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general interest reporting by allison gilbert

O, The Oprah Magazine: Why Looking at a Photo Can Ease Loneliness and Grief

o-mag-november-coverIn the photograph, my mother and I are sitting on the stone lip of a large circular fountain in Paris. Shoulder to shoulder, we’re leaning into each other, fingers interlaced, my head tilted toward her cheek. It’s Saturday, August 31, 1985, and I’m 15 years old. We are in the Tuileries Garden, giddy tourists on a mother-daughter adventure that began just that morning when we landed in France from New York.

Studying the photo now, I see not just that moment, but so many other joyous times I shared with my mother: horseback riding in Central Park, the raucous annual holiday parties she hosted.    Continue Reading or View on Oprah.com

Daily Beast: Motherless Daughters and Parentless Parents Trek to the Andes to Aid Orphans

When author Hope Edelman and I started planning a trip that would take 16 of our readers to Peru to work in an orphanage and hike the Andes, we ignored concerns about bringing together a group of women who didn’t know each other and convinced ourselves it was a great idea. Our confidence bubbled up partly because our readers share an important bond that links them to each other and us: We’ve all lost our mothers, and many of us have lost our fathers, too. It also seemed like an exciting way to celebrate the 20th anniversary of Hope’s pioneering book, Motherless Daughters. But mostly, we just took an enormous leap of faith. Continue Reading

CNN.com OPINION: Journalist and survivor: The rules blurred on 9/11

A continuous shower of debris rained on my head, shoulders, and back. I couldn’t tell when it would end because I couldn’t even see my hands. Feeling around my surroundings with my fingers, I determined I wasn’t trapped. Within minutes, a triage tag was forced around my neck and I was taken by ambulance to the hospital. Doctors in the ER cut off my clothes and stuck a tube down my throat to see if my lungs were burned. They weren’t. I was mostly fine. One of the lucky ones. Continue Reading

Daily Beast: How 9/11 Made Journalists Part of the Story

On Monday, I’ll get to see my triage tag in the 9/11 museum—a reminder of the day I reported live from a hospital bed.
There’s a small piece of paper at the new National September 11 Memorial Museum with my name scrawled across the top. Underneath my name, in black ballpoint pen, it says: Abd pain; Diff breathing; Inhalation.

The triage tag put around my neck on 9/11 will be on display when the museum opens to the public Wednesday, May 21. Continue Reading

HuffPost: Why I’m Giving It All to the National September 11 Memorial & Museum

The National September 11 Memorial Museum opens to the public today. Timed to this historic moment, co-editors of Covering Catastrophe: Broadcast Journalists Report September 11 have legally transferred all publishing rights to the Memorial & Museum to support its work in perpetuity.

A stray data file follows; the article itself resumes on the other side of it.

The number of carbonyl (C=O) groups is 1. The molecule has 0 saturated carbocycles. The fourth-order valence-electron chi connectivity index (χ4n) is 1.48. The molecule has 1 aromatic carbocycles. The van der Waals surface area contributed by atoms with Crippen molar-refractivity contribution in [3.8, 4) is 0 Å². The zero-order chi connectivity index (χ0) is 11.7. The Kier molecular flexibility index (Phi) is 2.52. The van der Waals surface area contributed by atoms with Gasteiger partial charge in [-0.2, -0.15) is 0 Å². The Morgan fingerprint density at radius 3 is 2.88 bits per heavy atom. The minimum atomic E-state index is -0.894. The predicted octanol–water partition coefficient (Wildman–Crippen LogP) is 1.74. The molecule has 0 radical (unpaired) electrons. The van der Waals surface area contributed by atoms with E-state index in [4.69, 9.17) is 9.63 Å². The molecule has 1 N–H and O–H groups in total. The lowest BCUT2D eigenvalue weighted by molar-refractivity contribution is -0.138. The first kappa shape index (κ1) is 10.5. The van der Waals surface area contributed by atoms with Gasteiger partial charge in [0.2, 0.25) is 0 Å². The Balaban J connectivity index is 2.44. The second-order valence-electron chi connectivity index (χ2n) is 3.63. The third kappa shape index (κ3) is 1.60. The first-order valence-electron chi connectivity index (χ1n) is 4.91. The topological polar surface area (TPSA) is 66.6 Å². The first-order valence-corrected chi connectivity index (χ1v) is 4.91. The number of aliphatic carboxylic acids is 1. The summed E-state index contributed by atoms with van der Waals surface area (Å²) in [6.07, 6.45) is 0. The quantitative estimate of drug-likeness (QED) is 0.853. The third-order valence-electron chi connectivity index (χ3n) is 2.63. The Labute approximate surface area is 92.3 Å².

The Museum, before it even officially opened its doors, came under attack for having a gift shop, the same store where Covering Catastrophe will be sold. Former FDNY Deputy Chief Jimmy Riches accused the Museum of “making money off of my son’s dead body.” Continue Reading

WestchesterMagazine.com: 9/11 Survivor Allison Gilbert On The New September 11 Museum And Covering Catastrophe

From almost any spot at Scenic Hudson Park I can see where I nearly died on 9/11. The scene is often unavoidable for me: I live in Irvington and during baseball season that’s where I go to watch my son play home games for his Middle School team. With my back to the Hudson, I wouldn’t trade the view for the world.

Nearly thirteen years ago, I was a producer at WNBC-TV and was sent to Lower Manhattan. At 10:28am, when the second tower collapsed, I was thrown to the ground by a torrent of glass and macerated cement. Continue Reading

CNN.com Health: Why More Women are Choosing Double Mastectomies

Ten months ago, Vanessa Thiemann lay in bed unable to sleep.

The 42-year-old single mother of two had a sinus infection, and the pain was making her restless. She tried getting comfortable on her left side, then her right, but she ended up staring at the ceiling in complete darkness, her left hand coming to rest on her chest….Continue Reading

Parenting Magazine: Grief – Death of a Child

When it was revealed yesterday that 8-year-old Martin Richard was one of the victims of the Boston Marathon bombings, Aren Almon Kok felt an immediate, sickening tightness in her gut. She’s never met the Richard family and lives nearly two thousand miles away.

But she may understand more than most of us what Martin Richard’s father is likely going through right now while his wife and daughter remain severely injured following the attack….Continue Reading

 

CNN.com Living: Alleged Nanny Killing Evokes Mother’s Greatest Fear

Months before my son was born, I began searching for a nanny. The prospect of leaving my first child home with a stranger while my husband and I worked wasn’t ideal, but the only day care center in our neighborhood had a year-long wait list and our families weren’t in a position to help. Entrusting Jake, now 12, to a babysitter seemed like our only option…Continue Reading

HuffPost: Parentless Parents – Best Tools for Remembering Our Parents

My dad would have been 73 in June. I often wonder what he would he look like if he were still alive. Would he still be working as an architect? Would he be traveling as much as he once did?

My father died just three days after September 11th — his body, as I’ve shared here in earlier posts, was hijacked by a different kind of terrorist: Lung Cancer….Continue Reading